WorldCat Identities

Palenchar, Michael J.

Works: 7 works in 23 publications in 1 language and 1,410 library holdings
Genres: Academic theses  Case studies 
Roles: Author
Publication Timeline
Most widely held works by Michael J Palenchar
Strategic issues management : organizations and public policy challenges by Robert L Heath( )

16 editions published between 2008 and 2014 in English and held by 1,401 WorldCat member libraries worldwide

"By exploring the communication options that organizations can employ in their stewardship to address crucial public policy options and engage in collaborative decision making, Strategic Issues Management gives students practical, actionable guidance. Issues management is vital to an organization's strategic management. It entails understanding and achieving high standards of corporate responsibility by listening to the opinions of key members of the public."--Publisher's website
Social construction of risk roles, risk perceptions, and emergency response procedures : an ethnographic case study of two near neighbor chemical manufacturing communities by Michael J Palenchar( )

2 editions published in 2005 in English and held by 4 WorldCat member libraries worldwide

Strategic risk communication adding value to society by Michael J Palenchar( )

1 edition published in 2007 in Undetermined and held by 1 WorldCat member library worldwide

A work-in-process literature review : incorporating social media in risk and crisis communication by Shari R Veil( )

1 edition published in 2011 in English and held by 1 WorldCat member library worldwide

Purchase decision type influences on consumers' reliance : brand-related user-generated content by Hyuk Jun Cheong( )

1 edition published in 2016 in English and held by 1 WorldCat member library worldwide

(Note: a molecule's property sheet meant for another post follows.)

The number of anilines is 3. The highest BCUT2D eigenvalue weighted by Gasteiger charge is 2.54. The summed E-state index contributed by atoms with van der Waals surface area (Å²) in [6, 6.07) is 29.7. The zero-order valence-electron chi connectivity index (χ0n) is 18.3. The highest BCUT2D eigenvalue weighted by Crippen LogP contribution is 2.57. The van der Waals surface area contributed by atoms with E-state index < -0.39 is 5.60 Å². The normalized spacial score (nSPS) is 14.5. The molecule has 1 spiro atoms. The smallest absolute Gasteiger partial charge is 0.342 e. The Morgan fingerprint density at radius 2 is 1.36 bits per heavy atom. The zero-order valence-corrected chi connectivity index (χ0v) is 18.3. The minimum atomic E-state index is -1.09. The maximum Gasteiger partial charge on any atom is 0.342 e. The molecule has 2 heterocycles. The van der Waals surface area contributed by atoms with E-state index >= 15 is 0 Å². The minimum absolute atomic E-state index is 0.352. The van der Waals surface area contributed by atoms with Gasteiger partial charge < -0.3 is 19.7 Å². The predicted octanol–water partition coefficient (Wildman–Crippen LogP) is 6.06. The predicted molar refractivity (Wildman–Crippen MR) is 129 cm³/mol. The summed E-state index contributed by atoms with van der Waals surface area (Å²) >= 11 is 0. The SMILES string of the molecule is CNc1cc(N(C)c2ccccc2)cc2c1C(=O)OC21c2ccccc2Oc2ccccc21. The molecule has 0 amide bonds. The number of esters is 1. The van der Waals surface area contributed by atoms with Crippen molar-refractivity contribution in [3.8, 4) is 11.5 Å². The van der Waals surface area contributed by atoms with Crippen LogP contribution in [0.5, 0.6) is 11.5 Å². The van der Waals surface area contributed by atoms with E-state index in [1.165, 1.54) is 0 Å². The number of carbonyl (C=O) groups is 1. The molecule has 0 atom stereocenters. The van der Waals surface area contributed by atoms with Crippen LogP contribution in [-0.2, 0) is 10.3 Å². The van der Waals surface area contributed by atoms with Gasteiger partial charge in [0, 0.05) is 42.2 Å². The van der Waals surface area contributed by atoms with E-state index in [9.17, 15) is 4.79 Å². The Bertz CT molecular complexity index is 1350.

Consumers use brand-related user-generated content (UGC), such as online consumer reviews, for their pre-purchase information seeking. However, previous research on consumer information seeking has scarcely explored how purchase situations and product type influence consumers' use of brand-related UGC. The purpose of this dissertation is to shed light on this area of research. In the first part of the study, Vaughn's (1980; 1986) Foote, Cone, and Belding (FCB) grid, a popular product classification theory in advertising and consumer research, was updated based on a set of online surveys (N=1,104) that measured three purchase dimensions [i.e. purchase decision involvement (PDI), think/feel purchase, online/offline purchase context]. Multiple research hypotheses relevant to how purchase type influences one's brand-related UGC seeking were explored, based on another set of online surveys (N=391) in the second part of the study. A Cronbach's alpha test revealed that the think/feel purchase dimension of the FCB grid measured two purchase constructs, rather than measuring a single construct. The grid model now consists of 118 up-to-date product examples and 35 categories, and has improved usability for research in other fields, because the study altered the theory's dichotomous-looking dimensions into non-dichotomous variables. To examine the hypotheses, a linear mixed effect model was utilized for analysis, and the results indicated that the four dimensions (PDI, think purchase, feel purchase, online/offline purchase context) are all positively associated with one's reliance on brand-related UGC. Furthermore, the study found several more associations between demographic factors and consumers' reliance on brand-related UGC. Age, gender, marital status, number of children in a household, and employment status showed significant associations, whereas education, household income, and ethnicity did not. The dissertation has several implications. First, ad practitioners may use the updated product grid to define overall themes of advertising (e.g., informative vs. emotional theme). Second, marketers can use the study results to determine their budgets for online brand promotions. Finally, the study may also provide implications to scholars whose research explores pre-purchase information-seeking, influences of product type on decision-making, consumer involvement, emotional/rational purchase decisions, and brand-related UGC